"We have met the enemy and it is us".

Aug 24, 2013 4:02PM
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Given the kind of  leadership bloomberg offers, I can't help but wonder if he considers Detroit a model to follow.


Aug 24, 2013 11:27AM
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This Liberal run city will get it right no matter how much of other peoples money they have to spend
Aug 24, 2013 8:46AM
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That should raise the median price about $25k
Aug 24, 2013 7:00AM
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the greedy municipalities that issue permits to build on sand dunes by the beach, wilderness forest likely to suffer natural burns, building on wetlands, etc....should be held liable for damages when nature takes these lands back and destroys what is built on them....it shouldn't be a taxpayer problem....just don't issue building permits on those lands.....keep it simple stupid!
Aug 24, 2013 5:56AM
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Bloomberg is a tyrant and should be treated like a tyrant!
Aug 24, 2013 5:10AM
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Its one thing to pass tougher building codes, but many builders don't follow them all. Inspectors don't actually look at every detail in every home, they do cursory walkthroughs which usually result in many items being missed. Force builders to give 30 year warranties and then you'll see a difference.
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Insurance companies continue to keep a stranglehold on building codes and those who have the power to enact them. To be clear, I think on one hand it's a good idea. But on the other if not thoughtfully and carefully implemented it can tack enormous extra added costs to already high big apple building costs which in turn will prevent many people from building a home.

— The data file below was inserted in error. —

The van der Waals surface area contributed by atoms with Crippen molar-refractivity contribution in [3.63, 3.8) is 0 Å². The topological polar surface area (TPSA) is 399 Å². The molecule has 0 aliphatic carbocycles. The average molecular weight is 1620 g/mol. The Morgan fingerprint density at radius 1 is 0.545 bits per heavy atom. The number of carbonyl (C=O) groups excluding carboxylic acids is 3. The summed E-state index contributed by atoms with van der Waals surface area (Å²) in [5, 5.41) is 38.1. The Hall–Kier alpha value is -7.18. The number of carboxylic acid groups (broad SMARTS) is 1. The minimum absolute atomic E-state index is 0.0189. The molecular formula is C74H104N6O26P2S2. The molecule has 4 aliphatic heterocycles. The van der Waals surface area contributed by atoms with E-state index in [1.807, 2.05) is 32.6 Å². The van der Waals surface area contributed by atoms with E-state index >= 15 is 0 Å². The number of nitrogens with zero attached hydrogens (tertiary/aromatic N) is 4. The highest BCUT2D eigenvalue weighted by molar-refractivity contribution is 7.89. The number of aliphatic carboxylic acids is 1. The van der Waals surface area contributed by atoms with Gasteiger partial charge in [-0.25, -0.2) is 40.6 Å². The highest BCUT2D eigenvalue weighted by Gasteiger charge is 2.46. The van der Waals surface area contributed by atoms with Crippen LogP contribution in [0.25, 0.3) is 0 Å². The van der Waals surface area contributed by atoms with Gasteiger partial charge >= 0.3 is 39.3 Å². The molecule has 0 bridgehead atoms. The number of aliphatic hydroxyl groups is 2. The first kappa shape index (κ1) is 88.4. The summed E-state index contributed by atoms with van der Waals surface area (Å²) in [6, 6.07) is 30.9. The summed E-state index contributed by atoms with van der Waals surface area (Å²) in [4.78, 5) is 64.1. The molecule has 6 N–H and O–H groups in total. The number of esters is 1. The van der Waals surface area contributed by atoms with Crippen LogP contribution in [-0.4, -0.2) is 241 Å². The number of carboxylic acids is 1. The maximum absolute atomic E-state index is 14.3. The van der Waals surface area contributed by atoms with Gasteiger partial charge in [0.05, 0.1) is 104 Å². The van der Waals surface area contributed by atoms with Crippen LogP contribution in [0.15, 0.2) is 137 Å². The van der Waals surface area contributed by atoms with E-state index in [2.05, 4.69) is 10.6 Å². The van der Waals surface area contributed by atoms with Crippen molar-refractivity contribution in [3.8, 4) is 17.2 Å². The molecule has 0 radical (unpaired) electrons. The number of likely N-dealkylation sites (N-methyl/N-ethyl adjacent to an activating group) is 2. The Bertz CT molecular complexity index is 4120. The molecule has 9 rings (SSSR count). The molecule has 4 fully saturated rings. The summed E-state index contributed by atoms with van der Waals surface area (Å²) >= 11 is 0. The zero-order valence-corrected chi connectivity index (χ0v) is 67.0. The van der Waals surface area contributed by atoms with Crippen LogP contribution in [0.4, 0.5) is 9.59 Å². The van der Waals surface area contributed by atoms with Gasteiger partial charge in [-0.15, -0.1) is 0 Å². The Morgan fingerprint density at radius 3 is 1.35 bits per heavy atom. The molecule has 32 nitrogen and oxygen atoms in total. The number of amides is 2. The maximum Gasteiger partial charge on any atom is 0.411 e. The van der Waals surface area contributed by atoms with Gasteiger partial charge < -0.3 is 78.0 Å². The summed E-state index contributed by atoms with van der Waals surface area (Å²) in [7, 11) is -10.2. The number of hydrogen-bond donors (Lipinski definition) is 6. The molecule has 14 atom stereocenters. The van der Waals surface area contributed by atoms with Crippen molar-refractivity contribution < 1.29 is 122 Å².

I think insurance companies woo the mayor and anyone else they can sway into tougher codes so they don't have to pay out money when natural disasters and other things occur that create claims. Think about it...who does it effect most when claims are made on homeowners insurance?  Insurance companies/corporations have a LOT of influential people in their pockets.......sadly. A lot of those influential people most likely have chunks of stock in certain insurance companies. Things happen for a reason....always. And most times the reason boils down to the dollar and getting things/laws done that will increase those dollars...at the expense of consumers.